With the finish drying on her bureau, a process that was taking forever because I used from a can of Ace extra slow drying polyurethane on the top, My wife reminded me that she wanted the finish to be extra smooth with lots of coats so that she could roll out dough on the countertop, and that I needed put up the spice cabinet when I brought in her new bureau so that she could organize everything affected by the change all at once with minimal disruption to her kitchen.
Unbeknownst to her, I had forgotten all about her spice rack with doors. I put the next coat of poly on the top of her bureau and went to work.
In order to give her what she wanted, I had to tear out the old cabinet, do something with the floor underneath, move an electrical outlet that would be behind the spice rack, move another that would be affected by her new bureau, build the spice rack and, on and on because, God bless her, my wife wants things.
Before I attacked her kitchen, I went into the shop and glued up some thin panels out of leftover pieces of beech and oak.
With the panels on my outfeed table, I plugged the radial arm saw into a foot peddle and ripped some pine boards.
While its capacity is limited, it makes as nice a rip as my table saw.
Looking for pieces that are 3/8 by 2 1/2, I halved the newly ripped boards on my bandsaw.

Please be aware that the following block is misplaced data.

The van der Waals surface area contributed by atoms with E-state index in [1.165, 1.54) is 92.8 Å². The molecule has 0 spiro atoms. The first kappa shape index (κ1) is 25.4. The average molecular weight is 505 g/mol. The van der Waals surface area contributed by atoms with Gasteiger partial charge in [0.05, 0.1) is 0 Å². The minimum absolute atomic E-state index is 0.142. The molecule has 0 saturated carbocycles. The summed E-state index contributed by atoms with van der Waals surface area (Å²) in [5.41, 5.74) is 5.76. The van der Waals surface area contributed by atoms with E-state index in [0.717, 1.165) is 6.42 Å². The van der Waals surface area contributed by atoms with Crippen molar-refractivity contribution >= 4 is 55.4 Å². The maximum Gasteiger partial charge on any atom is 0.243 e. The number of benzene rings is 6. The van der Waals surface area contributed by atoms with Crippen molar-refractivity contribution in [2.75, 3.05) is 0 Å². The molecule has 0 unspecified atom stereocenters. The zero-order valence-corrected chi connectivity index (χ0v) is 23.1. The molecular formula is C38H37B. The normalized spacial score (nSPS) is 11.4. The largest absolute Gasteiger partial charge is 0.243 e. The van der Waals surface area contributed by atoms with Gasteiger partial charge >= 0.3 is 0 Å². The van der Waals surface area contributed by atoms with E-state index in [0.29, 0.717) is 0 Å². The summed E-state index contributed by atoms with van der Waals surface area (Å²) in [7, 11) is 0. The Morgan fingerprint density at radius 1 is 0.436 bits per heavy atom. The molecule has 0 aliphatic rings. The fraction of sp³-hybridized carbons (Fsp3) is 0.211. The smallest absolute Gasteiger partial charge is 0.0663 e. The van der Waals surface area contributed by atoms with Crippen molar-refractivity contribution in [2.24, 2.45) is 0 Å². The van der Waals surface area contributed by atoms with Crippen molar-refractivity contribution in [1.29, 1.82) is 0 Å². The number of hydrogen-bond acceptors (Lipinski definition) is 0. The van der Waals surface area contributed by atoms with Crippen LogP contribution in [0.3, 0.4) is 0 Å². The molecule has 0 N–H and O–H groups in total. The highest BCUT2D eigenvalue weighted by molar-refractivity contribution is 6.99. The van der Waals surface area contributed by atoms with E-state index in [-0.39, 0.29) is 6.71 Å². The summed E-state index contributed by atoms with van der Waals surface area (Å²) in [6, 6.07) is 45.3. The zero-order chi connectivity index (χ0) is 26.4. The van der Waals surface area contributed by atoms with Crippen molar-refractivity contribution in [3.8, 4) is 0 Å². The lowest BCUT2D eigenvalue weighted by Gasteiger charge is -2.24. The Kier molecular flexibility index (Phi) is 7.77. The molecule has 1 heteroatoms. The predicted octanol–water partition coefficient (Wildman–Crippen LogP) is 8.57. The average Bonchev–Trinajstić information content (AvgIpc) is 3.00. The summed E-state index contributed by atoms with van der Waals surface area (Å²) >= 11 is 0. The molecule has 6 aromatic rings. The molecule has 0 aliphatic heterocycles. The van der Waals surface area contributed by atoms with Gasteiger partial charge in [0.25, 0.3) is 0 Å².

Once my pine pieces were all planed and cut to length, I grabbed a selection of bottles of things from my wife’s kitchen in the house to determine her needs.
I cut the cross dados and rabbits on my radial arm saw at a 1 degree angle to cant the shelves toward the back of the rack so that the little bottles of things would not fall out when my wife opened the doors. This done, it was time for the hammer and nails.
I needed to put a couple of pieces on the back to complete the structure, which I rabbited and dadoed into the assembly.
My panels were ready to plane down to 1/8 and since I do not like to run glued panel through my planer, I examined my options
Honestly, I have extra knives and they are easy to change in planers like mine, so I ran them through.
Next it was time to cut out the door frame, which got a rabbit on the inside face, and glue up the doors.
While the glue dried, I put another coat of poly, I had it under a heat lamp, on the bureau before I tore apart my wife’s kitchen and put it back together.
Once the glue dried, I was about done with the spice rack. For the hinges, I carefully drilled 3/16 holes into the top and bottom outside riser of each door and drilled a corresponding hole in the top of the cabinet. I then made two little plates with holes to screw to the bottom, glued 3/16 dowels into the holes on the doors, contact cemented steel magnet striking plates to the top inside corner of each door, and assemble the cabinet.
Needing to hurry, it is finished with one coat of my wife’s furniture polish (lemon oil) because it was the only fast drying finish I had on hand. I may have to deal with this later.
-- The Constitution only gives people the right to pursue happiness. You have to catch it yourself. Benjamin Franklin